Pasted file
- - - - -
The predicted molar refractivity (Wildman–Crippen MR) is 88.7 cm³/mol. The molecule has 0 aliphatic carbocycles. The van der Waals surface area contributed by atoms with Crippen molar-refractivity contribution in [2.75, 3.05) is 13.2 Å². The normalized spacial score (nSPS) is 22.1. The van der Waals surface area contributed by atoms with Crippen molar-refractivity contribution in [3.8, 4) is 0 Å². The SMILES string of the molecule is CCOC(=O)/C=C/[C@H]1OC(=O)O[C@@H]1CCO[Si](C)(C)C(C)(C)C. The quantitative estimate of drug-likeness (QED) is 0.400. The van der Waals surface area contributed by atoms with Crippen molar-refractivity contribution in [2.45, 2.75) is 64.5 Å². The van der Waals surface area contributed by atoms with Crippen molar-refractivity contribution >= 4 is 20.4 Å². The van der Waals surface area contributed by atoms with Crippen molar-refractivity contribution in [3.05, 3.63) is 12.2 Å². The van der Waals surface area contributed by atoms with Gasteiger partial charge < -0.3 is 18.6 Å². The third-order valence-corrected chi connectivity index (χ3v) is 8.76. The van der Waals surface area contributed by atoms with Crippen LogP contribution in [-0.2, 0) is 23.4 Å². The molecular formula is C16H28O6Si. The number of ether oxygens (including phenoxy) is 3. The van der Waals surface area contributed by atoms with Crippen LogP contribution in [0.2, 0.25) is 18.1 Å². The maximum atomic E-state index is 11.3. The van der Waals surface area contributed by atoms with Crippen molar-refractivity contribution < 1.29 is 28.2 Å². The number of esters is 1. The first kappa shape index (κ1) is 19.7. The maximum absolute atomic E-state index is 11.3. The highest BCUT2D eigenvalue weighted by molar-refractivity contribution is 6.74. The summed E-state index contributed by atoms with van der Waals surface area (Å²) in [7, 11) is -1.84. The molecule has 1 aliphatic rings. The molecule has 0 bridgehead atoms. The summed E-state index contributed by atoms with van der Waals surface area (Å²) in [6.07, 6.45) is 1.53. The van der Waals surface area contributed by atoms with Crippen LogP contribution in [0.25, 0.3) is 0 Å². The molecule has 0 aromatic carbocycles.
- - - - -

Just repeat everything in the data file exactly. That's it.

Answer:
The predicted molar refractivity (Wildman–Crippen MR) is 88.7 cm³/mol. The molecule has 0 aliphatic carbocycles. The van der Waals surface area contributed by atoms with Crippen molar-refractivity contribution in [2.75, 3.05) is 13.2 Å². The normalized spacial score (nSPS) is 22.1. The van der Waals surface area contributed by atoms with Crippen molar-refractivity contribution in [3.8, 4) is 0 Å². The SMILES string of the molecule is CCOC(=O)/C=C/[C@H]1OC(=O)O[C@@H]1CCO[Si](C)(C)C(C)(C)C. The quantitative estimate of drug-likeness (QED) is 0.400. The van der Waals surface area contributed by atoms with Crippen molar-refractivity contribution in [2.45, 2.75) is 64.5 Å². The van der Waals surface area contributed by atoms with Crippen molar-refractivity contribution >= 4 is 20.4 Å². The van der Waals surface area contributed by atoms with Crippen molar-refractivity contribution in [3.05, 3.63) is 12.2 Å². The van der Waals surface area contributed by atoms with Gasteiger partial charge < -0.3 is 18.6 Å². The third-order valence-corrected chi connectivity index (χ3v) is 8.76. The van der Waals surface area contributed by atoms with Crippen LogP contribution in [-0.2, 0) is 23.4 Å². The molecular formula is C16H28O6Si. The number of ether oxygens (including phenoxy) is 3. The van der Waals surface area contributed by atoms with Crippen LogP contribution in [0.2, 0.25) is 18.1 Å². The maximum atomic E-state index is 11.3. The van der Waals surface area contributed by atoms with Crippen molar-refractivity contribution < 1.29 is 28.2 Å². The number of esters is 1. The first kappa shape index (κ1) is 19.7. The maximum absolute atomic E-state index is 11.3. The highest BCUT2D eigenvalue weighted by molar-refractivity contribution is 6.74. The summed E-state index contributed by atoms with van der Waals surface area (Å²) in [7, 11) is -1.84. The molecule has 1 aliphatic rings. The molecule has 0 bridgehead atoms. The summed E-state index contributed by atoms with van der Waals surface area (Å²) in [6.07, 6.45) is 1.53. The van der Waals surface area contributed by atoms with Crippen LogP contribution in [0.25, 0.3) is 0 Å². The molecule has 0 aromatic carbocycles.